How can you tell if your metabolism is low? Here are just a few of the basic assessment tools used to help you figure out where you fall in the metabolism department:
1. Thyroid hormone blood tests. This is the most common test in today's medical world for diagnosing someone with a low metabolic rate. Having truly low thyroid hormone levels outside of the "normal" range is certainly a reliable diagnostic tool, in that if your thyroid hormone levels are low, your metabolic rate is very likely to be suppressed. The problem with this test is that you can have 30 common signs of a low metabolic rate, with all the other assessment tools pointing to a low metabolic rate, but you may have only slightly low or even perfectly normal thyroid hormone levels. Thus, this test is relied upon far too heavily for something that can be so obviously wrong. Most doctors would literally tell a constipated person with flaky dry skin and a 96-degree body temperature that her metabolism is "fine" if the blood tests couldn't reveal anything. Makes me wanna scream! If it walks like a low metabolism, talks like a low metabolism, and looks like a low metabolism... It's a low metabolism! Doesn't matter what the blood tests show.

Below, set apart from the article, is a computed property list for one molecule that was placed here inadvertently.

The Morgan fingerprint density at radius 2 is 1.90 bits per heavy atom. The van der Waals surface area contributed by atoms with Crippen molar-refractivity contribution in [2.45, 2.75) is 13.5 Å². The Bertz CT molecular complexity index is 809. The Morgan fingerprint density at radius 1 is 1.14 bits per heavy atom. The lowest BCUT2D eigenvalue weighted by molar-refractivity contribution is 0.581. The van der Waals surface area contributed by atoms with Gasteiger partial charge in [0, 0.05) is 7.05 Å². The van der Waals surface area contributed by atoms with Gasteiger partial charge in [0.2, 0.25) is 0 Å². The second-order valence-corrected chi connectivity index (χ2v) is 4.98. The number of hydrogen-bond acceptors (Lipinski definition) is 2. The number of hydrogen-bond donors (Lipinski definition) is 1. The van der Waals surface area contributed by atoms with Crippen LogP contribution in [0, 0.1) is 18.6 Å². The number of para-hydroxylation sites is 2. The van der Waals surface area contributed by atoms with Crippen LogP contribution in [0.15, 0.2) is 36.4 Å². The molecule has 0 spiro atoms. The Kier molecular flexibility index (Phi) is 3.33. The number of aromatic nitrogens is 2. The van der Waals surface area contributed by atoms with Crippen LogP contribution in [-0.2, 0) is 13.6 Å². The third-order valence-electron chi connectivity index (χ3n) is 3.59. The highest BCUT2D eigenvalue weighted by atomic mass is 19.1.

2. Body Temperature. This is much more accurate, can be tracked at home easily day by day, and requires no expensive blood tests or chances to get conned into undergoing unnecessary treatment or taking unnecessary medication. I used to rely on armpit temperature, as that was the standard by one of the Godfathers of metabolic rate, Broda Barnes, but with more recent experience any old place you test is fine. Rectal is the best, but can lead to impure thoughts. Core temperature at complete rest (such as first thing upon waking in the morning), should be at least 98 degrees F or about 36.6 degrees C. Those are minimums, and pre-menopausal women should see temperature significantly higher than that during the 2nd half of the menstrual cycle. Daytime temperatures should reach a minimum of 98.6 degrees F or 37.0 C. Ideal temperatures are closer to 99 F or even slightly higher. Note, rectal temps will be slightly higher than oral temps, and should be adjusted.
3. Resting Pulse Rate. This is another important marker, but it too has its limitations. For one, trained athletes have a higher stroke volume and often see a drop in resting pulse rate but not body temperature. In this case, the body temperature is usually more reliable. Highly overweight people also tend to have very high resting pulse rates and low body temperatures, making the body temperature more reliable and indicative of the true level of energy production underneath the layers.These are the three primary diagnostic tools used for quantifying metabolic rate. These are the three primary diagnostic tools used for quantifying metabolic rate. I've noticed that body temperature is by far the simplest, most straightforward, and least "screwy" metric.